When it came time to do the siding for the new room, he couldn't match the siding to the rest of the house. He petitioned for the insurance company to re-side the rest of the house too. Dave had another job lined up so he couldn't do the siding immediately, and we had to wait until late in July, with an unsided room that was covered with Tyvek, but all of the siding for the house was going to be redone thanks to Dave. Again, we probably wouldn't have picked him to do the work, but since he engineered the whole job, we didn't really have much choice. At first he said he was going to subcontract it out because it was a pretty big job for him and his assistant, but eventually he decided that they could do it, but he might hire a third worker.
Dave and his single worker started at the end of July, working on sections of the main house. Keep in mind, our backyard had been a construction site with piles of trash and dirt since Mid-March, so about 5 months, and during that time our lawn was largely dead around the sunroom, and nails were a constant hazard everywhere. Dave's trailer had been parked in front of our house for a large portion of that time, drawing complaints from neighbors as well. He had forgotten to remove the screens from our windows, many of which were damaged by falling debris, but he eventually repaired all of them.
Work on the siding for the whole house was eventually completed in September of 2013, and we no longer had the trailer parked in front of our house. It looked great, and we were really impressed with the job that Dave did. He also let us know that if there were any problems, he would fix them, which was great because there were problems; the only issue was how fast he would actually fix them.
Once in a while, wind would blow single pieces of siding from the house, which we found somewhat disturbing, but Dave would come and put it back up pretty quickly. This was an occasional thing in our lives: every now and then, we'd find a piece of siding on the ground or a passerby would let us know about it, we'd text Dave, and he would fix it. Then, in the middle of May, 2015, I noticed that a small piece of siding at the top of the house was loose, so I showed it to Dave. He went up on the roof and fixed it, and after looking at the siding on that part of the house, he looked concerned. He said that his assistant had done that part of the house and "didn't do a great job," so he said he was going to fix it once he was done with his current job.
Me: Hi Dave, Any estimate on when you can fix our siding?
(Dave called and said he was redoing a bathroom but would be able to start later in the summer)
Me: Hi Dave- the siding is separating on the side you said you were going to redo... Any timeline for getting started on that?
Dave: I'm hoping to get to it after cool down a little bit.
Me: Hi Dave- any ETA on the siding? It looks like it's not flat against the wall in places.
Me: Hi Dave, any idea when you can redo our siding? It is coming away from the wall and separating in places.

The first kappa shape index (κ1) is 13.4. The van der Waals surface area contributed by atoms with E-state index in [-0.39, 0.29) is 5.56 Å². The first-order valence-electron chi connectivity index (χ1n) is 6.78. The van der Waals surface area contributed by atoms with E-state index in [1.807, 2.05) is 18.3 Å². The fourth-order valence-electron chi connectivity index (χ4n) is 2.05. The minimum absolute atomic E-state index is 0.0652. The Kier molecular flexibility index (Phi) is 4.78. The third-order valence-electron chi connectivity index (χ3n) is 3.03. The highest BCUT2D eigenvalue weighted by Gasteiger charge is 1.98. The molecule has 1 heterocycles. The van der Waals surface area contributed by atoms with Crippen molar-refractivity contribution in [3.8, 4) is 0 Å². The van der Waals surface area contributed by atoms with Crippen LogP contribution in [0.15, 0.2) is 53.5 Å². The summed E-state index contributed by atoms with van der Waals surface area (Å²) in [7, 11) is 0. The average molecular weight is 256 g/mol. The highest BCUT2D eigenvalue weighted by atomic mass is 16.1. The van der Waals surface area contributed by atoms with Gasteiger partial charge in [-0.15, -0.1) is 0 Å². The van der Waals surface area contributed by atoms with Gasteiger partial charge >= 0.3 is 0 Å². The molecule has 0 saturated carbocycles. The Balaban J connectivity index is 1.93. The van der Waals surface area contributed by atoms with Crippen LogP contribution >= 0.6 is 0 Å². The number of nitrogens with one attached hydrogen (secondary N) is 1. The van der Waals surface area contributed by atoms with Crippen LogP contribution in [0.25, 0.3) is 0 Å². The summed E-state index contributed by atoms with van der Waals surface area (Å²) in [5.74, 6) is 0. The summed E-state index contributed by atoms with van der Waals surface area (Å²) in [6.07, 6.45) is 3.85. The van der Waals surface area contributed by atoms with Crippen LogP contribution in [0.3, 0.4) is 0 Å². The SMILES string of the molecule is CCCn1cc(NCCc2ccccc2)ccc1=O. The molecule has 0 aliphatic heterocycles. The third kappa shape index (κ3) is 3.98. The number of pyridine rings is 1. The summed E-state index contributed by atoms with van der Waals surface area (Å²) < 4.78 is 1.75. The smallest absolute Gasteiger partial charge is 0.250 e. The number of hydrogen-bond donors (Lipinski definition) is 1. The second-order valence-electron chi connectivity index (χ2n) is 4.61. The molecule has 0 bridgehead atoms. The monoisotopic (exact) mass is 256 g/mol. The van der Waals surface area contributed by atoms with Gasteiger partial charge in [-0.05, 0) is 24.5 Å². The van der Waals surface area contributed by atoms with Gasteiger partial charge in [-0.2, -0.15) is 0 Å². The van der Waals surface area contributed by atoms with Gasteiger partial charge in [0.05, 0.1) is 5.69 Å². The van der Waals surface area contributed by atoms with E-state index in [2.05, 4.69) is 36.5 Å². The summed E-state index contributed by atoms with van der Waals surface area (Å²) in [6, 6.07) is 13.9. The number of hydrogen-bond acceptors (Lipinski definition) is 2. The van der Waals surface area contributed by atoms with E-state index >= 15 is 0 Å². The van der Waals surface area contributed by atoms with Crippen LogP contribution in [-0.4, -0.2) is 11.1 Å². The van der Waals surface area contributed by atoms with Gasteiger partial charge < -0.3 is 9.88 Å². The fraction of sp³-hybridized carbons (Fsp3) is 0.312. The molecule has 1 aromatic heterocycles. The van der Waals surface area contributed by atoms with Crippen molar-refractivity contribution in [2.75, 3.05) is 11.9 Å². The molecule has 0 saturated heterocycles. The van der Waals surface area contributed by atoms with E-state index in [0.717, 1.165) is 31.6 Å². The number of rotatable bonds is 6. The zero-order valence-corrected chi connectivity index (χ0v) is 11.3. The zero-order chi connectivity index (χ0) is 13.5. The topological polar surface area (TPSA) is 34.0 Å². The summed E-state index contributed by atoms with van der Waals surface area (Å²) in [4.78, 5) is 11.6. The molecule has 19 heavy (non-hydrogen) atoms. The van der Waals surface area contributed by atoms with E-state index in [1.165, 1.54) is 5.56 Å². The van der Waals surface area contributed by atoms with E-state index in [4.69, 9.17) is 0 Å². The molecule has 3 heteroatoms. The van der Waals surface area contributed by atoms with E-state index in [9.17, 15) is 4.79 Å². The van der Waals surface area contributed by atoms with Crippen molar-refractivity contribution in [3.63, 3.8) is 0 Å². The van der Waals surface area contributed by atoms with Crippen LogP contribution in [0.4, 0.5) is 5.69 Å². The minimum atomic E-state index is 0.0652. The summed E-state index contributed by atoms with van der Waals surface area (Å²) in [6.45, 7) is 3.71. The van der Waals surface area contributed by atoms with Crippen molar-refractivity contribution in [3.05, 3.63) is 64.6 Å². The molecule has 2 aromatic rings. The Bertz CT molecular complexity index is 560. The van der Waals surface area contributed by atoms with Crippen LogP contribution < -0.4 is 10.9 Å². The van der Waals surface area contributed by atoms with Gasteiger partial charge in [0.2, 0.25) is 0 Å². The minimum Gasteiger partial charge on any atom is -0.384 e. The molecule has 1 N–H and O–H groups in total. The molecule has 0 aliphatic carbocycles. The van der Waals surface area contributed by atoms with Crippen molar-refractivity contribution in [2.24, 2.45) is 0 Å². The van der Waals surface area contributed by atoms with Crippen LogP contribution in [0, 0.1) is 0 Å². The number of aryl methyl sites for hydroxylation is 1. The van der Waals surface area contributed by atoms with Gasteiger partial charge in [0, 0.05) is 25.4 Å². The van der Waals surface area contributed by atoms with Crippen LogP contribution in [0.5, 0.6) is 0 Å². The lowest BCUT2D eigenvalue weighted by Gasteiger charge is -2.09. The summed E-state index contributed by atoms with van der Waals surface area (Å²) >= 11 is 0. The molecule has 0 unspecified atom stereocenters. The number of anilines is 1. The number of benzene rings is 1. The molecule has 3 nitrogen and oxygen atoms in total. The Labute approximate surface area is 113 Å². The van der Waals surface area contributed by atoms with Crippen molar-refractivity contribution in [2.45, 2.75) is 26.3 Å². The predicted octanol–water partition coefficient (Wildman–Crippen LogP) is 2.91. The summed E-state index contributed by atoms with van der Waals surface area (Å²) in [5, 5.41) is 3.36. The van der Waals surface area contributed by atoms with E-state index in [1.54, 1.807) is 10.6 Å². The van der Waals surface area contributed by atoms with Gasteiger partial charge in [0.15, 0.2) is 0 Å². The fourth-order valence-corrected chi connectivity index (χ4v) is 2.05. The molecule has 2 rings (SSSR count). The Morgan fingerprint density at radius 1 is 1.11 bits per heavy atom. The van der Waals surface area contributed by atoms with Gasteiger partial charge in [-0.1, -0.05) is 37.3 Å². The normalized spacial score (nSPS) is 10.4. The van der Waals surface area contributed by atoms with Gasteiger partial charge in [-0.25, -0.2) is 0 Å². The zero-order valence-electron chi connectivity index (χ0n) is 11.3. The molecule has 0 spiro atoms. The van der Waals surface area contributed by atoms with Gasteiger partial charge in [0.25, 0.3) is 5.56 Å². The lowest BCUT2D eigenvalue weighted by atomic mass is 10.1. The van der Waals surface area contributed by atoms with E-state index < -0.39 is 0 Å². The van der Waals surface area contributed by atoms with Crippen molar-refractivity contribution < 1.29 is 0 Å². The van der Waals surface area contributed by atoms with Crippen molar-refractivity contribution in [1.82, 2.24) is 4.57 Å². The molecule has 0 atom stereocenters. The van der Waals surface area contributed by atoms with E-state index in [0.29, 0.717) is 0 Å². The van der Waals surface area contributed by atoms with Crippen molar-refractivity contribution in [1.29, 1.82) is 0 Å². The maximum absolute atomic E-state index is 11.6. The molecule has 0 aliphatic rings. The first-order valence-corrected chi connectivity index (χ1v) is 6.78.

Dave: I did not forget about you I am trying to get there before the cold weather comes
Dave: Hey Ken I hope you had a nice holiday I did not forget about your siding hope to take care of that soon for you
Me: Ok, sounds good.
Then, in February, the inevitable happened during a bad wind storm. The sound coming from outside made me think someone was pounding on the wall...
Me: Hi, Dave- lost some siding last night. Any way you can stop over and do something? I found the pieces that blew off.
Dave: Hey Ken I'm gonna stop there today to look at it I will be there Monday to redo the side
Me: Awesome... thanks.
Now that the siding had started coming off, the remaining pieces were falling off every day. The 25th was a Thursday, and that meant having to wait 4 days for Dave to come and fix it, which ensured that the ground was covered with nails and pieces of siding. The remaining pieces were falling out fast because the nails apparently weren't in the studs, but were just in the wallboard. I found about 90 loose nails on the ground and on the roof by the time Dave came.
Finally, Monday the 29th came around, and Dave rolled in around 10:00 to fix the siding. He brought a different, hopefully more competent assistant to help him. They started working, and almost immediately it started drizzling, so they stopped and left. It only rained for a few minutes, but that was enough for them to quit for the day, but it's not like he let me know that, they just didn't come back.
Me: Hi Dave, any idea what time you're coming back?
Dave: Be there tomorrow morning
Once again, redoing the siding on the side of the house took longer than expected because they had to strip all of it off and start over, but by the end of March they were done. Dave left his big extension ladder behind on our patio and told us he'd pick it up later. He has a habit of doing this... he did some work for Mary's mom and left a ladder on the side of her house for months, and now he was doing the same thing to us. Two months later, after numerous text reminders, and us tripping over it, the ladder was still in our back yard. In late May, he finally picked it up. Hopefully that's the last we'll see of him for a long time.